BBC Homepage World Service Education
BBC Homepagelow graphics version | feedback | help
BBC News Online
 You are in: World: Asia-Pacific
Front Page 
World 
Africa 
Americas 
Asia-Pacific 
Europe 
Middle East 
South Asia 
-------------
From Our Own Correspondent 
-------------
Letter From America 
UK 
UK Politics 
Business 
Sci/Tech 
Health 
Education 
Entertainment 
Talking Point 
In Depth 
AudioVideo 

Wednesday, 23 May, 2001, 13:21 GMT 14:21 UK
Tibet anniversary: Contrasting views
Group of Tibetan children outside a school in Lhasa
Tibetan exiles speak of continuing misery
China's official media has used the 50th anniversary of the take-over of Tibet to trumpet the "great social progress" made in the region and denounce the activities of exiled Tibetan spiritual leader, the Dalai Lama.

Under the headline "Agreement Brings Tibetans Prosperity," the China Daily newspaper said the signing of the agreement which formalised Chinese rule 50 years ago had resulted in the "peaceful liberation" of Tibet.


I can say with confidence that Tibet, and particularly the capital, Lhasa, is under some sort of undeclared martial law.

Tibetan representative Migyur Durjee
It slammed the Dalai Lama, who is currently in Washington for a meeting with President George W. Bush, for continuing to seek Tibetan independence and denying the region's "march into modernity".

However, Tibetans in exile paint a different picture.

London Tibet representative Migyur Durjee told BBC's News Online that what was coming from China was "mere propaganda".

He said harsh suppression of Tibet's religious rights continued unabated, and the region led "exactly the same lifestyle" as 50 years ago.

'Forced celebrations'

Reporting from the Tibetan capital Lhasa, the official Xinhua news agency said the Tibetan people were celebrating the anniversary "by raising five-star flags and streamers on their roof-tops."

"Tibet is immersed in a festival atmosphere today," Xinhua said.

It said more than 5,000 people had gathered in the square in front of the "brightly lit" Potala Palace for a flag-raising ceremony.

But Mr Durjee said under communist China people were forced to participate in "stage-managed celebrations" for fear of repression at the hands of the authorities.

"I can say with confidence that Tibet, and particularly the capital, Lhasa, is under some sort of undeclared martial law... People are not free. Given a free hand they may not turn up for the occasion," Mr Durjee said.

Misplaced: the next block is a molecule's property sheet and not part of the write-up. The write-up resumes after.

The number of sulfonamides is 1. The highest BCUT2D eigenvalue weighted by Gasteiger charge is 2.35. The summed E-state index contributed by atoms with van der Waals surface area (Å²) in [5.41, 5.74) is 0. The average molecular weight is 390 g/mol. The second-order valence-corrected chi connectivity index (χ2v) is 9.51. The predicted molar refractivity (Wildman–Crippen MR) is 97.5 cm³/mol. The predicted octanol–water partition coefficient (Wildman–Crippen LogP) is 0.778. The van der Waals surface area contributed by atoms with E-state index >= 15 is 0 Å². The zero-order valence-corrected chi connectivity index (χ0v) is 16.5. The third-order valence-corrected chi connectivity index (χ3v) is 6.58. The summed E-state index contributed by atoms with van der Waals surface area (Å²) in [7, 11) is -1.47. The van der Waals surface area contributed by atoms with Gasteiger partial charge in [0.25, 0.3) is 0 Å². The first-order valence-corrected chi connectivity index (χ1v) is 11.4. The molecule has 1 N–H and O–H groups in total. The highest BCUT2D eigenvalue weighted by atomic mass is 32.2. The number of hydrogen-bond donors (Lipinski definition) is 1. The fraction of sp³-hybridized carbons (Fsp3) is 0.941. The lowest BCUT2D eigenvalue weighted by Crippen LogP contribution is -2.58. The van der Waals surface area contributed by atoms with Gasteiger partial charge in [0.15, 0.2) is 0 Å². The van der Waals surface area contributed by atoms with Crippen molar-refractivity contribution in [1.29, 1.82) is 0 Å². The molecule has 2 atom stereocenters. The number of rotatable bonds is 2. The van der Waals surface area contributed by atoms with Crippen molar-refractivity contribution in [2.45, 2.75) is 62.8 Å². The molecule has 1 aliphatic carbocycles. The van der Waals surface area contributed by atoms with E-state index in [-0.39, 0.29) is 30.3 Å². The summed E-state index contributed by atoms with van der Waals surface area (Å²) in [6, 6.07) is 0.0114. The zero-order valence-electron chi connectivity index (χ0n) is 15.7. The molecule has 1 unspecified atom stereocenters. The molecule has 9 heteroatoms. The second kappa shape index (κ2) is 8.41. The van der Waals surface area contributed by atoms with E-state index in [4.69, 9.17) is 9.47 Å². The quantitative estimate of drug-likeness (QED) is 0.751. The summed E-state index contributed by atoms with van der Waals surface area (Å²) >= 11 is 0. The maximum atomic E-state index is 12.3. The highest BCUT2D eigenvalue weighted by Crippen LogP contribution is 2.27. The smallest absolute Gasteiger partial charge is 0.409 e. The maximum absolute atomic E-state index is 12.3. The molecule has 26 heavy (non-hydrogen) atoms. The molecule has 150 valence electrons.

'Prosperity'

The China Daily said the Dalai Lama frequently talks about Tibet's independence and "pours dirt upon the social, economic and cultural development of Tibet over the past half century".

"The Dalai Lama likes to talk about the rights of the Tibetans. But the truth is that under his rule and the rule of the old Gaxag local Tibetan government 50 years ago, more than 95 per cent of Tibetans were serfs and slaves without personal freedom from birth to death," it said.

Dalai Lama
The Dalai Lama is currently on a visit to the US
Tibet's government-in-exile London envoy Migyur Durjee denied there had been any notable progress.

"Tibet is not Lhasa. If you go to rural areas you hardly find any health service or educational facilities," he said.

He went on to accuse the Chinese authorities of "deceit" similar to communist propaganda during the Cold War.

"You cannot expect a true story coming from a regime dominated by communist ideology," Mr Durjee said.

The people of Tibet had to corroborate Chinese statements of progress, he said.

Human rights

"The peaceful liberation of Tibet laid a solid foundation for strengthening national unity and building a prosperous new China," the chairman of the regional people's government, Legqog, told the celebrating crowds in Lhasa.

Tibetan monks
Monks in Tibet are one of the government's targets
But Mr Durjee said repression continued. He said numbers of clergy were being cut, people risked imprisonment solely for being in possession of a picture of the Dalai Lama and thousands of political prisoners remained in jail.

To illustrate Tibet's "lack of freedoms", he mentioned the escape from Tibet last year of Karmapa Lama - the teenage boy who is the third most important figure in Tibetan Buddhism and who was recognised by both China and the Dalai Lama.

Search BBC News Online

Advanced search options
Launch console
BBC RADIO NEWS
BBC ONE TV NEWS
WORLD NEWS SUMMARY
PROGRAMMES GUIDE
See also:

23 May 01 | Asia-Pacific
White House visit angers China
28 Aug 00 | Asia-Pacific
China intensifies anti-Dalai Lama campaign
02 Apr 01 | Asia-Pacific
Dalai Lama to meet activist
27 Apr 01 | South Asia
Boy Lama breaks his silence
15 May 01 | South Asia
Nepal assurance over Tibetan exiles
12 May 01 | South Asia
China warned over India 'threat'
09 Apr 01 | Asia-Pacific
China renews attack on Dalai Lama
03 Nov 00 | South Asia
Concern over Tibetans in Nepal
Internet links:


The BBC is not responsible for the content of external internet sites

Links to more Asia-Pacific stories are at the foot of the page.


E-mail this story to a friend

Links to more Asia-Pacific stories